The official video recording from the City of Portola (purposely?) leaves out public comment on the issue of removing the ability to comment remotely at meetings. Luckily a local activist recorded the entire meeting, posted above. You can hear the convoluted explanations from the council on why eliminating remote public comment is “necessary.” Funny if it were not so tragic. Below is our letter to the editor regarding this issue. An open and transparent government is a prerequisite for an informed public, healthy community and a protected watershed.
At the April 26th Portola City Council meeting, the council decided unanimously to prohibit remote participation that has allowed people to engage with meetings from home (or work) for years. Why would the council choose to limit public participation rather than encouraging different options for people to comment? This move is possibly contrary to state law and will not prevent critics of the council from speaking out, as it is clearly intended to do.
What it will do is prevent public participation by those who are older, people with disabilities, people with children or no childcare options, those working night shifts, those who can’t drive (or can’t drive in the dark), those with serious chemical or electrical injuries and sensitivities, those concerned about respiratory diseases as well as caregivers of ill residents (who may not be able to physically appear at the council). Basically, normal, everyday people.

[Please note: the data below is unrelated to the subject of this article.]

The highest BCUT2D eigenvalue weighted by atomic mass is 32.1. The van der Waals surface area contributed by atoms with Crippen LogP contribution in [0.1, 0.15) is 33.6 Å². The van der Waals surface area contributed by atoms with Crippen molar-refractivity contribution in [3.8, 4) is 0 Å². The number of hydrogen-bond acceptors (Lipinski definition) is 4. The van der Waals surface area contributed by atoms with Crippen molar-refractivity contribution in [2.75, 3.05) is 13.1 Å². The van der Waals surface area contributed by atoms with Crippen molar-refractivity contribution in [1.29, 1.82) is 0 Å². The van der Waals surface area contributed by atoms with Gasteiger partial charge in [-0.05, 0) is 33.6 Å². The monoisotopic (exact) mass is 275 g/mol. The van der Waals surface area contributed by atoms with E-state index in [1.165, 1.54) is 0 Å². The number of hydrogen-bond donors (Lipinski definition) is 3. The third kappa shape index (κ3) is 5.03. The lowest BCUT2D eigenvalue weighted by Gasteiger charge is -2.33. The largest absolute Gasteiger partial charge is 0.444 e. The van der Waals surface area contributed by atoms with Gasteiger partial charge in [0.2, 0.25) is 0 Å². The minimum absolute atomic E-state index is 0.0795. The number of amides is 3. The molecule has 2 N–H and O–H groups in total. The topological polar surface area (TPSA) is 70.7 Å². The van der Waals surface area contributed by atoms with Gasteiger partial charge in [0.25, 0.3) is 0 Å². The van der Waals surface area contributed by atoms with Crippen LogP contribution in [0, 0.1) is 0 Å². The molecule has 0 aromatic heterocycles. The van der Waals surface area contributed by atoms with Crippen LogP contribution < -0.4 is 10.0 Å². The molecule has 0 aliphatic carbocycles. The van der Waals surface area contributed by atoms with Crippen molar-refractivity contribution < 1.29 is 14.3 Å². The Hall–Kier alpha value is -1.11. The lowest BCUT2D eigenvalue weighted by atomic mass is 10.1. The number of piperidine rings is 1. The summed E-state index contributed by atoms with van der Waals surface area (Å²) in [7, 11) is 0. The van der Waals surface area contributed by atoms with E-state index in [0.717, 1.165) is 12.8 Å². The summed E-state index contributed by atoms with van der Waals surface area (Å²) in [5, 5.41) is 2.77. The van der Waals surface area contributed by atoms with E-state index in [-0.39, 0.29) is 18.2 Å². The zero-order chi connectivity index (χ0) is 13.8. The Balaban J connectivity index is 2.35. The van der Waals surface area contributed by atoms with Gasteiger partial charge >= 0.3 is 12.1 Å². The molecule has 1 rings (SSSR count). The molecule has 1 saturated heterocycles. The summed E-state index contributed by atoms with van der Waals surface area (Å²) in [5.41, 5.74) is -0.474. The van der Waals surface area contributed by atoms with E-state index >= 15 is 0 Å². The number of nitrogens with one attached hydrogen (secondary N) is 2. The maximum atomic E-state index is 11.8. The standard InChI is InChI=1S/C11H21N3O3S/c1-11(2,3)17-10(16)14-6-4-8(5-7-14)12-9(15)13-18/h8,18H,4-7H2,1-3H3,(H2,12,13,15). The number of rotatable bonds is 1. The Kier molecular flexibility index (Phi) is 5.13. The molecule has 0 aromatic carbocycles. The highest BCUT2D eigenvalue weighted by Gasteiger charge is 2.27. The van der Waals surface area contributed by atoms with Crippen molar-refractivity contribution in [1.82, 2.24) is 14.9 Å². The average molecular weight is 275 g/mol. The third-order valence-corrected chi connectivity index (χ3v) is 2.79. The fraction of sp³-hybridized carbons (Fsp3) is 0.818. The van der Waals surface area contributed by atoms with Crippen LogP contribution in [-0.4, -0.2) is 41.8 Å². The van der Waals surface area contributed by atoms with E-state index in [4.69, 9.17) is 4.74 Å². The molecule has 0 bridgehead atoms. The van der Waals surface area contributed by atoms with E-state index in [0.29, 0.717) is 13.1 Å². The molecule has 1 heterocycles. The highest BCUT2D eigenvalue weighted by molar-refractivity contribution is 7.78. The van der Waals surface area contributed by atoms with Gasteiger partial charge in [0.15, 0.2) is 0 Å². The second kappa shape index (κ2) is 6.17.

Portola City Council is moving in the wrong direction under the new city manager. Remote participation has become a standard option for local government meetings in the past several years. At last night’s meeting, roughly 45 minutes were spent discussing this distraction. How many more minutes and hours were spent behind closed doors, over email, during closed session, etc., on this non-issue? Why is the council spending so much time and energy on limiting participation (which is already minimal at best), when there are far more important issues affecting Portola’s residents, visitors, and environment?
The excuses the council gave for this action were pathetic. Meetings running to midnight? When has that ever happened? Perhaps members of the council (which has seen very little change in ten plus years) are burnt out after years of service. We need other residents of Portola to get involved, speak out, and run for office— those who genuinely want to hear from the people, even when it is difficult. It seems that from the council’s perspective, the public’s role is voting them into office, and then getting out of the way and deferring to the council to make all decisions without broad input.